Before I personally turn the page and begin watching film on Army and UNLV (yay!) I wanted to watch the receivers more closely to try and understand the crux of the offensive problems from all angles.
While I am undeniably a J.T. Barrett apologist, I will admit he has his own trust issues to work through, including trusting himself and what he anticipates may happen post snap. We already know he holds the ball until he sees the best option available, but why not use this to his advantage?
When a receiver runs a route, traditionally, he runs the route to create leverage, whether it be through the angle of the route stem or the feet, hips and /or head moves of the receiver at the break. Whatever the case, Buckeye receivers have struggled to gain separation short of rub routes across the middle or defensive breakdowns.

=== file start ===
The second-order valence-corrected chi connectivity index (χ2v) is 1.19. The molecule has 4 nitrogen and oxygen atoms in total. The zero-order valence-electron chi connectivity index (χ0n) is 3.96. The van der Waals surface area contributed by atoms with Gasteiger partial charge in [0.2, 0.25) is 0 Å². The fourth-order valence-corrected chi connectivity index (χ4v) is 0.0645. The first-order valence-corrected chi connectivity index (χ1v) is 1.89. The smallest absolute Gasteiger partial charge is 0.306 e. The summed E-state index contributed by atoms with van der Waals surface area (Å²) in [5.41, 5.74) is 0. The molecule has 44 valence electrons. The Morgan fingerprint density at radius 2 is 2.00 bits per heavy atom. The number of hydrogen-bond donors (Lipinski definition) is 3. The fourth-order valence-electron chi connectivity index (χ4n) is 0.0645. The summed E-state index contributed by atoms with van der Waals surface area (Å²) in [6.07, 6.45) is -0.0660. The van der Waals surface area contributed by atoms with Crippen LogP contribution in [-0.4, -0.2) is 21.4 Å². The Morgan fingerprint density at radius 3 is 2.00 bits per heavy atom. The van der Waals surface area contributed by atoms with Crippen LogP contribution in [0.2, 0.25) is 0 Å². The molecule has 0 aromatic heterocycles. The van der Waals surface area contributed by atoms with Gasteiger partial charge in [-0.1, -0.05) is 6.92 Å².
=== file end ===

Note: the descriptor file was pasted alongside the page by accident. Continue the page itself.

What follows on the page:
If the quarterback and receivers can be on the same page and read the technique of the defender, this will open up the field and provide easier throws in the long run.
Now, at times this approach can lead to turnovers due to miscommunication, but with a quarterback who holds the ball and can buy time, like J.T. Barrett, he will wait until it is absolutely confirmed that he and his intended target are on the same page.
The following clip illustrates the advantages of option routes, and how obviously they can present themselves at times.